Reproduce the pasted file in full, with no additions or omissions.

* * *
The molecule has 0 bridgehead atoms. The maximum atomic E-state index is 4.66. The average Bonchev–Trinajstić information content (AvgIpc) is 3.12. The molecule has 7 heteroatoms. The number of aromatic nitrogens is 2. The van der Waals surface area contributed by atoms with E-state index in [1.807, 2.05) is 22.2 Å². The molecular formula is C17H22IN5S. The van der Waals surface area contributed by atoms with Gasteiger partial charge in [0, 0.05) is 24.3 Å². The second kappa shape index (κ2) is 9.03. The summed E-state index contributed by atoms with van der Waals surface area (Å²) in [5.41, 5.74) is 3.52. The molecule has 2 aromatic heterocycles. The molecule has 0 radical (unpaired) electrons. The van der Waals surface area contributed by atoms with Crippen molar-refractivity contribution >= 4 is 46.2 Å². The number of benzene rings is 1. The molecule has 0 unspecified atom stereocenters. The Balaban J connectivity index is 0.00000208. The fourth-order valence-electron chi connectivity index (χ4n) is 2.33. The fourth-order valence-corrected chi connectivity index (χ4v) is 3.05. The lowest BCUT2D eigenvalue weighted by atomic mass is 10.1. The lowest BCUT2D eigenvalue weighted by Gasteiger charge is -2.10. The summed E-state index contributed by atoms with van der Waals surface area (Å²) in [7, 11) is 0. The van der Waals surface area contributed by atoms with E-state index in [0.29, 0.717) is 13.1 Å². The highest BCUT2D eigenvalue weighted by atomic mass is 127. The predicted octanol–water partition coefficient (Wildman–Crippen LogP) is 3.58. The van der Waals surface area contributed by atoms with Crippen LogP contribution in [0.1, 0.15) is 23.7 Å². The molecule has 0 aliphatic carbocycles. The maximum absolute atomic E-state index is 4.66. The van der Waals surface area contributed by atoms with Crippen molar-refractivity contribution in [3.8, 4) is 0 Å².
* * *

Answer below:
The molecule has 0 bridgehead atoms. The maximum atomic E-state index is 4.66. The average Bonchev–Trinajstić information content (AvgIpc) is 3.12. The molecule has 7 heteroatoms. The number of aromatic nitrogens is 2. The van der Waals surface area contributed by atoms with E-state index in [1.807, 2.05) is 22.2 Å². The molecular formula is C17H22IN5S. The van der Waals surface area contributed by atoms with Gasteiger partial charge in [0, 0.05) is 24.3 Å². The second kappa shape index (κ2) is 9.03. The summed E-state index contributed by atoms with van der Waals surface area (Å²) in [5.41, 5.74) is 3.52. The molecule has 2 aromatic heterocycles. The molecule has 0 radical (unpaired) electrons. The van der Waals surface area contributed by atoms with Crippen molar-refractivity contribution >= 4 is 46.2 Å². The number of benzene rings is 1. The molecule has 0 unspecified atom stereocenters. The Balaban J connectivity index is 0.00000208. The fourth-order valence-electron chi connectivity index (χ4n) is 2.33. The fourth-order valence-corrected chi connectivity index (χ4v) is 3.05. The lowest BCUT2D eigenvalue weighted by atomic mass is 10.1. The lowest BCUT2D eigenvalue weighted by Gasteiger charge is -2.10. The summed E-state index contributed by atoms with van der Waals surface area (Å²) in [7, 11) is 0. The van der Waals surface area contributed by atoms with E-state index in [0.29, 0.717) is 13.1 Å². The highest BCUT2D eigenvalue weighted by atomic mass is 127. The predicted octanol–water partition coefficient (Wildman–Crippen LogP) is 3.58. The van der Waals surface area contributed by atoms with Crippen LogP contribution in [0.1, 0.15) is 23.7 Å². The molecule has 0 aliphatic carbocycles. The maximum absolute atomic E-state index is 4.66. The van der Waals surface area contributed by atoms with Crippen molar-refractivity contribution in [3.8, 4) is 0 Å².